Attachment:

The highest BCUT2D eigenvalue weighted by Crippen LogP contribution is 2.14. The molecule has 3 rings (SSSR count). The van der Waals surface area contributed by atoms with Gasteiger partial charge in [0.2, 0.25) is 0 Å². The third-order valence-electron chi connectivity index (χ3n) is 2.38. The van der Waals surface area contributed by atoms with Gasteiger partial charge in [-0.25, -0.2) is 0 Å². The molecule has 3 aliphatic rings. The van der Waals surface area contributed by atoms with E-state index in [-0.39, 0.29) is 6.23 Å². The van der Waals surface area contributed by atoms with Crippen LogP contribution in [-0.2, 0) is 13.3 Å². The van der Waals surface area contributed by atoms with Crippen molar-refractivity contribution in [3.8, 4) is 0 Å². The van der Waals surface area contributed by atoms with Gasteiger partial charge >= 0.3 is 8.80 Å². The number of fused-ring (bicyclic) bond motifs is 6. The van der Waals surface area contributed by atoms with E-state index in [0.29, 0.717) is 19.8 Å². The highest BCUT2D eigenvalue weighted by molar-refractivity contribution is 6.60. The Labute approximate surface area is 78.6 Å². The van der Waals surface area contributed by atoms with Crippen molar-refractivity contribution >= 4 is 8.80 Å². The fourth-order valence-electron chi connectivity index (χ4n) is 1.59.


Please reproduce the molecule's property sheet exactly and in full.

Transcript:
The highest BCUT2D eigenvalue weighted by Crippen LogP contribution is 2.14. The molecule has 3 rings (SSSR count). The van der Waals surface area contributed by atoms with Gasteiger partial charge in [0.2, 0.25) is 0 Å². The third-order valence-electron chi connectivity index (χ3n) is 2.38. The van der Waals surface area contributed by atoms with Gasteiger partial charge in [-0.25, -0.2) is 0 Å². The molecule has 3 aliphatic rings. The van der Waals surface area contributed by atoms with E-state index in [-0.39, 0.29) is 6.23 Å². The van der Waals surface area contributed by atoms with Crippen LogP contribution in [-0.2, 0) is 13.3 Å². The van der Waals surface area contributed by atoms with Crippen molar-refractivity contribution in [3.8, 4) is 0 Å². The van der Waals surface area contributed by atoms with Gasteiger partial charge >= 0.3 is 8.80 Å². The number of fused-ring (bicyclic) bond motifs is 6. The van der Waals surface area contributed by atoms with E-state index in [0.29, 0.717) is 19.8 Å². The highest BCUT2D eigenvalue weighted by molar-refractivity contribution is 6.60. The Labute approximate surface area is 78.6 Å². The van der Waals surface area contributed by atoms with Crippen molar-refractivity contribution >= 4 is 8.80 Å². The fourth-order valence-electron chi connectivity index (χ4n) is 1.59.